BMW-Sauber suffered arguably the most miserable weekend in its Formula 1 history in the Bahrain Grand Prix this weekend, with Nick Heidfeld and Robert Kubica trailing in respectively last and last-but one in the desert kingdom, as the team's world championship challenge lies in tatters.
The Bavarian outfit has endured a torrid start to the 2009 campaign – its fourth in the top flight as a manufacturer in its own right – with the only bright spots to-date Heidfeld's opportunistic if somewhat fortuitous runner-up position in the rain-lashed Malaysian Grand Prix in Sepang, and Kubica's victory-threatening pace in the curtain-raising Australian Grand Prix in Melbourne. Bahrain, however, would mark a new low.
Having qualified just 13th (Kubica) and 14th (Heidfeld) around a circuit where this time twelve months ago the Pole had swept to pole position, hopes for race day were slim – and they became rather slimmer still when the two drivers found themselves forced into each other in the frantic first corner moments after the starting lights had gone out. Both required new noses and both would rejoin at the back of the pack – and that is precisely where both would remain.
“My race was destroyed after corner one,” reflected Kubica. “I was between Nick and another car, we touched each other and I destroyed my front wing. Then after the crash there was a miscommunication with the pit crew. I asked to come in straight away, but was only able to pit after the second lap.
“Then the race was very difficult, as for a long time I was in a heavy car on prime tyres. We were really nowhere with our pace. I hope we make a big step forward in Barcelona.”
“The result is a disaster,” agreed his German team-mate, who took little joy in breaking countryman Michael Schumacher's record for the most consecutive grand prix finishes, “although we were unlucky with the collision in the first corner. At first I thought the suspension was broken, but I only had to have a new nose fitted in the pits and then continued. The first half of the race with the harder tyres was difficult, but the softer compound made it a little bit easier. However, it is another race to forget and we all hope for improvements in Barcelona.”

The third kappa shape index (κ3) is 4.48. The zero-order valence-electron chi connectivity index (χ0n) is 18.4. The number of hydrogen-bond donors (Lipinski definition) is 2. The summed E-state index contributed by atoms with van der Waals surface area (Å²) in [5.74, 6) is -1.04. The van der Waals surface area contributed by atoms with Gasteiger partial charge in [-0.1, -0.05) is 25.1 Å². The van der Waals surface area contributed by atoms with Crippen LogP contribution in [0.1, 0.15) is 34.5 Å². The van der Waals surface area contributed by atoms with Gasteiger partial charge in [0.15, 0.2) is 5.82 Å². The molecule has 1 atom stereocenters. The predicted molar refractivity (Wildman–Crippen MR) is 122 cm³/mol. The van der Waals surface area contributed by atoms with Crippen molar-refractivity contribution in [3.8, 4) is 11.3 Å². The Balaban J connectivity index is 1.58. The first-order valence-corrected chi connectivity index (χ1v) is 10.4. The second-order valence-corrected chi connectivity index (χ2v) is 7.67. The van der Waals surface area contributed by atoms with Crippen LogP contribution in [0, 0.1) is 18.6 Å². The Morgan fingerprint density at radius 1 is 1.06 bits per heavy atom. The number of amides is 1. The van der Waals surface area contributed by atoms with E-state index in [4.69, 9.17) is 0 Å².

Those improvements, indeed, cannot come soon enough, as BMW languishes a distant sixth in the constructors' standings, with chief rivals McLaren-Mercedes, Ferrari and Renault unquestionably now making progress – whilst the Munich and Hinwil-based concern appears to be standing still, if not in fact going backwards. For a team that was targeting title glory back at the beginning of the season, these are undeniably desperate times.
“We knew it would be another difficult race weekend for us,” acknowledged BMW Motorsport Director Dr Mario Theissen, “and it was also clear the danger of a collision would be higher the further down the grid we were. As we feared, both our drivers had early collisions and as a result the race was practically over.
“During the pit-stops we gave them a lot of fuel and sent them out with hard tyres, because the only chance of getting back into the race would have been during a safety-car period – but even if this had happened, scoring a point would have been impossible. We are now concentrating on the next race in Barcelona, where we will compete with a new aero package.”
“Our starting positions were not good at all,” concurred head of engineering Willy Rampf, “and then our race was practically over just after the start. After the collisions and the necessary repairs neither driver had a chance to really get back into the race. Now we have to look forward, and in Barcelona we will have an improved car.”